New York, NY, June 29, 2023… ADL (The Anti-Defamation League) today welcomed the Supreme Court’s decision in Groff v. DeJoy, which strengthens protections for people of faith seeking religious accommodations in the workplace under Title VII of the Civil Rights Act of 1964.
“The Supreme Court’s unanimous decision will make it possible to adequately enforce religious protections for employees in the workplace,” said Jonathan A. Greenblatt, ADL CEO. “People shouldn’t have to choose between their jobs and their faith, It is particularly welcome for observant Jews whose religious practice requires them to wear religious clothing, maintain facial hair, and/or not work on certain Jewish holidays. Of course, like all religious freedoms, religious accommodations are meant to be a shield to protect people of faith and not a sword to justify discrimination against others. This Court ruling strikes the right balance.”
Title VII of the Civil Rights Act of 1964 requires employers to allow religious accommodations for employees unless doing so would constitute an “undue hardship” for the business. Lower courts have interpreted the Supreme Court’s landmark 1977 decision in Trans World Airlines, Inc. v. Hardison to mean that “undue hardship” is anything that imposes “more than a de minimis cost” for the employer, a very low standard that has made it difficult over the years for people of faith to actually obtain religious accommodations in the workplace.
In today’s ruling the Court appropriately clarified that this “de minimis” standard should be interpreted to mean something that would impose a substantial burden in the overall context of the employer’s business.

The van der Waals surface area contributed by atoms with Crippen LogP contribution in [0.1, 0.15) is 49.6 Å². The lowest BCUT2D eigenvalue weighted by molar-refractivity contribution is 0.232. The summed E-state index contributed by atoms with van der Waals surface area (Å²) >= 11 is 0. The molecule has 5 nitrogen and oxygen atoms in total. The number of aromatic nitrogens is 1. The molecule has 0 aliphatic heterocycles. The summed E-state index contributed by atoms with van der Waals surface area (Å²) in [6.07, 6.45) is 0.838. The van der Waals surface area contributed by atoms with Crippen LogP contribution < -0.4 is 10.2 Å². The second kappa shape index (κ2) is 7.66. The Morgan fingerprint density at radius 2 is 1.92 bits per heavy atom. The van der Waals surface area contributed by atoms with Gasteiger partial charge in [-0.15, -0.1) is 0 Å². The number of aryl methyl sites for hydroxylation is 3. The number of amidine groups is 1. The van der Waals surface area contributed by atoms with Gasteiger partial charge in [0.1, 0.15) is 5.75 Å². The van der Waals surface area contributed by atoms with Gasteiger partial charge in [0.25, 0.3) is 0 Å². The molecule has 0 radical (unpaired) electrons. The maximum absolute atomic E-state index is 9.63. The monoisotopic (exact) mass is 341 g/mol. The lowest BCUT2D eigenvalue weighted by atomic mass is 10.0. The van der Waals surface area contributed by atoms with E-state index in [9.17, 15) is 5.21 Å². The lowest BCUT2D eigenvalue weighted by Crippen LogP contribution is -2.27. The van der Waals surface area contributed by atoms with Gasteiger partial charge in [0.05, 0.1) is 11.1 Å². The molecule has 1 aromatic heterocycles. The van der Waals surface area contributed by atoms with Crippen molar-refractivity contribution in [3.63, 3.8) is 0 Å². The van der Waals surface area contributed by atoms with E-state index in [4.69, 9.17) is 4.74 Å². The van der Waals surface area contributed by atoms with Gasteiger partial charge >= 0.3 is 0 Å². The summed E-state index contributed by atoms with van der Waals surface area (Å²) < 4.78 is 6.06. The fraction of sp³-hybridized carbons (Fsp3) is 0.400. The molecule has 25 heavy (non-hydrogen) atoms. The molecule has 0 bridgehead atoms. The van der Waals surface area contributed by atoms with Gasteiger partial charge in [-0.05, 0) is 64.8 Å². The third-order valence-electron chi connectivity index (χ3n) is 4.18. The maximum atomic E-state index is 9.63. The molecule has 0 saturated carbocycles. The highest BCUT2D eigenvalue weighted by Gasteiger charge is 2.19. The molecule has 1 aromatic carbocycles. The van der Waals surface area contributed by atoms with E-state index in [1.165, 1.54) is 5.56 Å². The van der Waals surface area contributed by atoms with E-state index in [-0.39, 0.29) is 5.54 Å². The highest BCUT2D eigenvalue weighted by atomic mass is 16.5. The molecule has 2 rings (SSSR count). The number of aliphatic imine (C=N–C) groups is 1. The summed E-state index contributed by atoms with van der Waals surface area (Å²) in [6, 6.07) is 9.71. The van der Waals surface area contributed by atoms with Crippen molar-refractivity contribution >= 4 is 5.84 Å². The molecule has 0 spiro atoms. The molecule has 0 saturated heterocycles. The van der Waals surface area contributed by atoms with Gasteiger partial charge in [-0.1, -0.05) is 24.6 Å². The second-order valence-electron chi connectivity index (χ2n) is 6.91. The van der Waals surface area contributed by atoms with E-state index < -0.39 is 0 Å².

ADL joined an amicus brief in support of petitioner Groff, an Evangelical Christian, in this case, drafted by the Kirton McConkie law firm. Signatories on the brief included the Baptist Joint Committee (BJC), the Church of Jesus Christ of Latter-day Saints, the U.S. Conference of Catholic Bishops, National Association of Evangelicals, and the Ethics & Religious Liberty Commission of the Southern Baptist Convention.
ADL is the leading anti-hate organization in the world. Founded in 1913, its timeless mission is “to stop the defamation of the Jewish people and to secure justice and fair treatment to all.” Today, ADL continues to fight all forms of antisemitism and bias, using innovation and partnerships to drive impact. A global leader in combating antisemitism, countering extremism and battling bigotry wherever and whenever it happens, ADL works to protect democracy and ensure a just and inclusive society for all.